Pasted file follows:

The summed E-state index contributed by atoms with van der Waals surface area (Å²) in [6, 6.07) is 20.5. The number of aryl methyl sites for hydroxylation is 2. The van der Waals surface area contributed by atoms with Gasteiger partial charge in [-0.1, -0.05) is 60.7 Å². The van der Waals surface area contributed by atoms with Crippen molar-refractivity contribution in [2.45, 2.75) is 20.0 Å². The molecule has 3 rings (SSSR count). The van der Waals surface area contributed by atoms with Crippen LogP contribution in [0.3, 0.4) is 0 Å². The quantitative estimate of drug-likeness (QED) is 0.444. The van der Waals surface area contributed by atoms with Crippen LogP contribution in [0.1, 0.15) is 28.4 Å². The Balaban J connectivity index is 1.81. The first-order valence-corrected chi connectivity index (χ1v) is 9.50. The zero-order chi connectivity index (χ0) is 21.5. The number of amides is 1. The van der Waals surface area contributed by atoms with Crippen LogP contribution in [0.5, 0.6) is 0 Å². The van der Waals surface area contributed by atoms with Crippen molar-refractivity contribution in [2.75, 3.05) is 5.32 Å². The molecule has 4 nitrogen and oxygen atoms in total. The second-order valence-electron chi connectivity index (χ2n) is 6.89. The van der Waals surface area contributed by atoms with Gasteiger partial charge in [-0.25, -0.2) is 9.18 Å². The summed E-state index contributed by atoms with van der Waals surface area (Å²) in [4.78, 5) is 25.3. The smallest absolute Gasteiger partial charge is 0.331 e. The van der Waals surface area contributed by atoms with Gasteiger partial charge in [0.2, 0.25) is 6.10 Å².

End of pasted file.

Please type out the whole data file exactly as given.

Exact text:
The summed E-state index contributed by atoms with van der Waals surface area (Å²) in [6, 6.07) is 20.5. The number of aryl methyl sites for hydroxylation is 2. The van der Waals surface area contributed by atoms with Gasteiger partial charge in [-0.1, -0.05) is 60.7 Å². The van der Waals surface area contributed by atoms with Crippen molar-refractivity contribution in [2.45, 2.75) is 20.0 Å². The molecule has 3 rings (SSSR count). The van der Waals surface area contributed by atoms with Crippen LogP contribution in [0.3, 0.4) is 0 Å². The quantitative estimate of drug-likeness (QED) is 0.444. The van der Waals surface area contributed by atoms with Crippen LogP contribution in [0.1, 0.15) is 28.4 Å². The Balaban J connectivity index is 1.81. The first-order valence-corrected chi connectivity index (χ1v) is 9.50. The zero-order chi connectivity index (χ0) is 21.5. The number of amides is 1. The van der Waals surface area contributed by atoms with Crippen LogP contribution in [0.5, 0.6) is 0 Å². The van der Waals surface area contributed by atoms with Crippen molar-refractivity contribution in [2.75, 3.05) is 5.32 Å². The molecule has 4 nitrogen and oxygen atoms in total. The second-order valence-electron chi connectivity index (χ2n) is 6.89. The van der Waals surface area contributed by atoms with Gasteiger partial charge in [-0.25, -0.2) is 9.18 Å². The summed E-state index contributed by atoms with van der Waals surface area (Å²) in [4.78, 5) is 25.3. The smallest absolute Gasteiger partial charge is 0.331 e. The van der Waals surface area contributed by atoms with Gasteiger partial charge in [0.2, 0.25) is 6.10 Å².